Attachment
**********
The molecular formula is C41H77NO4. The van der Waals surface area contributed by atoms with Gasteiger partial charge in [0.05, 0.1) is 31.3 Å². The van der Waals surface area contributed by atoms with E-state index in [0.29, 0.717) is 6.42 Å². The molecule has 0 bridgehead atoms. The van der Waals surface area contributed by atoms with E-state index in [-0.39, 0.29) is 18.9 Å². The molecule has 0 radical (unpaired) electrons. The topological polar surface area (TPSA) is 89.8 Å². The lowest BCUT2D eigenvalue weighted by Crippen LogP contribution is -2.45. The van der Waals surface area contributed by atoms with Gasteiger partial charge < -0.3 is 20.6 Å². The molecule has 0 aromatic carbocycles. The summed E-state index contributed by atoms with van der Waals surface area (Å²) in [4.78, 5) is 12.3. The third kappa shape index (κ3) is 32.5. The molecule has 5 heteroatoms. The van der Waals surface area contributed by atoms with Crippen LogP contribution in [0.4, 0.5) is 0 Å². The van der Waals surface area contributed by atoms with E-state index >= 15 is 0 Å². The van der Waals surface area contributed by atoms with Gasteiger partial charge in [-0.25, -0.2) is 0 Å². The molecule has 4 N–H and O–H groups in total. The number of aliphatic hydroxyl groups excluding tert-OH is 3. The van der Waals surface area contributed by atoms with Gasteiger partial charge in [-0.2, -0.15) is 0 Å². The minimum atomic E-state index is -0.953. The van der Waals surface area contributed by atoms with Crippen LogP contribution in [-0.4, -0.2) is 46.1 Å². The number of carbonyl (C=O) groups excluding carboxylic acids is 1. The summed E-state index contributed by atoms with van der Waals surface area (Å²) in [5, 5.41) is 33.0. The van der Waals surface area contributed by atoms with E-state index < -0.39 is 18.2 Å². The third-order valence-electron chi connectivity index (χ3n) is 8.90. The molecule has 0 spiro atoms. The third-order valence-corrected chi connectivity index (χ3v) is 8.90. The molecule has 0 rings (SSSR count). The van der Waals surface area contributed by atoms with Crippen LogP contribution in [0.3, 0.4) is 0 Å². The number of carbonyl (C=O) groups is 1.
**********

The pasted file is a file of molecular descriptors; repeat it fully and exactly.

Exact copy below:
The molecular formula is C41H77NO4. The van der Waals surface area contributed by atoms with Gasteiger partial charge in [0.05, 0.1) is 31.3 Å². The van der Waals surface area contributed by atoms with E-state index in [0.29, 0.717) is 6.42 Å². The molecule has 0 bridgehead atoms. The van der Waals surface area contributed by atoms with E-state index in [-0.39, 0.29) is 18.9 Å². The molecule has 0 radical (unpaired) electrons. The topological polar surface area (TPSA) is 89.8 Å². The lowest BCUT2D eigenvalue weighted by Crippen LogP contribution is -2.45. The van der Waals surface area contributed by atoms with Gasteiger partial charge < -0.3 is 20.6 Å². The molecule has 0 aromatic carbocycles. The summed E-state index contributed by atoms with van der Waals surface area (Å²) in [4.78, 5) is 12.3. The third kappa shape index (κ3) is 32.5. The molecule has 5 heteroatoms. The van der Waals surface area contributed by atoms with Crippen LogP contribution in [0.4, 0.5) is 0 Å². The van der Waals surface area contributed by atoms with E-state index >= 15 is 0 Å². The van der Waals surface area contributed by atoms with Gasteiger partial charge in [-0.25, -0.2) is 0 Å². The molecule has 4 N–H and O–H groups in total. The number of aliphatic hydroxyl groups excluding tert-OH is 3. The van der Waals surface area contributed by atoms with Gasteiger partial charge in [-0.2, -0.15) is 0 Å². The minimum atomic E-state index is -0.953. The van der Waals surface area contributed by atoms with Crippen LogP contribution in [-0.4, -0.2) is 46.1 Å². The number of carbonyl (C=O) groups excluding carboxylic acids is 1. The summed E-state index contributed by atoms with van der Waals surface area (Å²) in [5, 5.41) is 33.0. The van der Waals surface area contributed by atoms with E-state index < -0.39 is 18.2 Å². The third-order valence-electron chi connectivity index (χ3n) is 8.90. The molecule has 0 spiro atoms. The third-order valence-corrected chi connectivity index (χ3v) is 8.90. The molecule has 0 rings (SSSR count). The van der Waals surface area contributed by atoms with Crippen LogP contribution in [0.3, 0.4) is 0 Å². The number of carbonyl (C=O) groups is 1.